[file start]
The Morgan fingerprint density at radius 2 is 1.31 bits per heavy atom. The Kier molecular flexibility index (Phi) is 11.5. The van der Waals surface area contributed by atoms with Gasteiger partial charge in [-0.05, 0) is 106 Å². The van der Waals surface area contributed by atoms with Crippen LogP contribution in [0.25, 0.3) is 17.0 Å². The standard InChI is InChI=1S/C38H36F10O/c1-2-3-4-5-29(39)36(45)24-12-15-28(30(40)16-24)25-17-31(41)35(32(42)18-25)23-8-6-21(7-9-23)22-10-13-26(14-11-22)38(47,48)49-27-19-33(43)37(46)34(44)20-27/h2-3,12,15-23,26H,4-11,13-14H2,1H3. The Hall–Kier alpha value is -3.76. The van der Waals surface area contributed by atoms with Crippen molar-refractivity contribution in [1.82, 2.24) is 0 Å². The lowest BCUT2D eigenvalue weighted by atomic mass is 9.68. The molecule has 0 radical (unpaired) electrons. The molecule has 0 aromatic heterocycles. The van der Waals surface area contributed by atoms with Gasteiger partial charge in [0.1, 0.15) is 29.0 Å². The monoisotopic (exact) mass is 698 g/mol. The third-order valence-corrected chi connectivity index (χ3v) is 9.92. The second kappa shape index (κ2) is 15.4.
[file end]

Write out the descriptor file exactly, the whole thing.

The Morgan fingerprint density at radius 2 is 1.31 bits per heavy atom. The Kier molecular flexibility index (Phi) is 11.5. The van der Waals surface area contributed by atoms with Gasteiger partial charge in [-0.05, 0) is 106 Å². The van der Waals surface area contributed by atoms with Crippen LogP contribution in [0.25, 0.3) is 17.0 Å². The standard InChI is InChI=1S/C38H36F10O/c1-2-3-4-5-29(39)36(45)24-12-15-28(30(40)16-24)25-17-31(41)35(32(42)18-25)23-8-6-21(7-9-23)22-10-13-26(14-11-22)38(47,48)49-27-19-33(43)37(46)34(44)20-27/h2-3,12,15-23,26H,4-11,13-14H2,1H3. The Hall–Kier alpha value is -3.76. The van der Waals surface area contributed by atoms with Crippen molar-refractivity contribution in [1.82, 2.24) is 0 Å². The lowest BCUT2D eigenvalue weighted by atomic mass is 9.68. The molecule has 0 radical (unpaired) electrons. The molecule has 0 aromatic heterocycles. The van der Waals surface area contributed by atoms with Gasteiger partial charge in [0.1, 0.15) is 29.0 Å². The monoisotopic (exact) mass is 698 g/mol. The third-order valence-corrected chi connectivity index (χ3v) is 9.92. The second kappa shape index (κ2) is 15.4.